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Real Talk: On Moving to America

Every week we talk to someone who has had an interesting experience or who is living an interesting life. This week, Djinous Rowling shares her experience of being from New Zealand and moving to the US. Lesson 1: Sarcasm is not a thing.
By Djinous Rowling, 26 Mar 2015
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Real Talk: On Moving to America
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Being the smug owner of a New Zealand and American passport (don't be jealous), moving from New Zealand to America was something I always spoke about doing as if it were inevitable, but if I hadn't had a stressful and grossly emotional breakup, I think I'd still be living in New Zealand, because I was definitely an idiotic "all-talk" teenager. So while a lot of people move overseas out of a sense of adventure and "braveness", I mostly just moved to run away from my emooootions, and it turned out to be the best cowardly thing I've ever done.

The first time I went to New York I was age fifteen with my parents, and we undertook a very basic, uncool, upper middle class holiday. We stayed at a hotel within walking distance of Times Square, went to Broadway shows, Central Park and Fifth Avenue, and never travelled south of 42nd Street. I loved it more than I ever expected to love a place. I vowed to move there and live a busy, important life in midtown Manhattan. Like I said earlier, I was an idiot. The thought of this lifestyle is immeasurably stressful to me now.

Six years later, I arrived in South Williamsburg in Brooklyn, hopefully slightly less idiotic, to my friend's apartment that I was subletting. I sat and smoked out the window and listened to her roommates talk about awful online dates for about two hours and drank a can of beer the size of my head.

Being mostly a regular human being without unlimited money, I lived in Brooklyn the two years I lived in New York, not Manhattan. I don't think I had really ever given Brooklyn a second thought before I decided to move there. In my mind it was about the size of Ponsonby and only artists starving for their craft moved there. I am an idiot. Brooklyn has 2.6 MILLION people living inside it. It is indigent in some areas and disgustingly expensive and bougie in others. It mostly looks nothing like Manhattan. Everyone talks about how pretty New Zealand is constantly, but I'm not sure I completely realized that that statement is not limited to our extensive and lush rural and wildlife areas; even AUCKLAND is beautiful. The streets are reasonably clean, there's greenery everywhere and store exteriors are semi-regularly updated. Brooklyn looked like The Wire to me when I first arrived. Trash spills out into the dirty winter slush puddles, bike frames robbed of anything of worth hang depressingly off parking poles and the barber shops have photos of Rihanna circa 2006 (you know, when she had that awful two-tone long in the front bob) in the window and look how I imagine they looked twenty years ago. All of this isn't without charm of course, I always felt like I was on a film set walking around. All around New York, settings look oddly familiar to you all of a sudden and then you're hit with the amazing realization that you've seen it before, because this is where so much entertainment you've consumed is set and about, and you're living there.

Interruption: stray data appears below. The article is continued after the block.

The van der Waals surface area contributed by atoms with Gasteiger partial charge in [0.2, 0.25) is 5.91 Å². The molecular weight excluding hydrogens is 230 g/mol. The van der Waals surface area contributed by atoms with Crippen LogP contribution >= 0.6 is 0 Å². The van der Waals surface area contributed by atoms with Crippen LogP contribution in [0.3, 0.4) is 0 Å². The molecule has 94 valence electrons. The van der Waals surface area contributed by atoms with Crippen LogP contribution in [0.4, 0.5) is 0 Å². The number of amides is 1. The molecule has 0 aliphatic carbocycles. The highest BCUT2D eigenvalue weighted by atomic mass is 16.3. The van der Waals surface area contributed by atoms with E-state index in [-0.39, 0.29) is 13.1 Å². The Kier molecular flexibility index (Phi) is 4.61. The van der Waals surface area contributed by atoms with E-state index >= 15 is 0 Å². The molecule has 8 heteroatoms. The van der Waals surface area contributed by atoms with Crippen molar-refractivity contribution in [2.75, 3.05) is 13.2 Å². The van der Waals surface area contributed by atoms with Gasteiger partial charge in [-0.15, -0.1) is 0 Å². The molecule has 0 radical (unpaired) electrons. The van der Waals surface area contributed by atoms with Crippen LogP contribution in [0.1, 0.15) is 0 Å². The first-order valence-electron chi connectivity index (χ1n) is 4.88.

I thought moving to America and wowing everyone with my amazing sarcastic personality would be a breeze. Aside from the obvious differences, our accents, certain words we use, there are some strange subtle yet (I came to find out) very important differences between us. In New Zealand, we consume so much American media that we tend to feel like we understand the culture here, but I came to realize extremely quickly that it is a foreign country, and the way people think, talk and interact is all different. For the most part, my playfully negative and sarcastic sense of humor is not a massive hit here. I have lived in the States for over two years, and I'm slightly ashamed to say that the majority of my friends are still New Zealanders. It's more difficult than I thought making friends here. That in itself is a whole hundred page article and could be more to do with me as a person, so I might just leave it at that.

Aside from the (relative) ugliness and all the people I don't get along with, the tough and unforgiving nature of New York was not as bad as I was led to believe. There were times back home when I would truly struggle to find menial work. In America, something always pulled through, and the options seemed virtually endless. I have worked as a dog walker, a retail assistant, a studio manager, the temporary admin officer for the New Zealand Consulate (no idea how I got that one) and a bartender/server. I'm yet to go full speed ahead with my dreams and aspirations, but I feel like I'm in the right place.

There's good and bad here. There's good and bad everywhere. I've recently moved to California. It is beautiful, I highly recommend it. If you're half as positive a person as I am, I think that coming to the United States is a brilliant thing to do. Enter the greencard lottery, hopefully win and get in touch. We can go get breakfast. Everything comes with fries.

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Liked this? Read these other Real Talk articles:

1) Real Talk: On Being a Lesbian

2) Real Talk: On Being a "Successful Creative" with Kelly Thompson

Have a real issue you'd like discussed? Email us at info@cataloguemagazine.com.au



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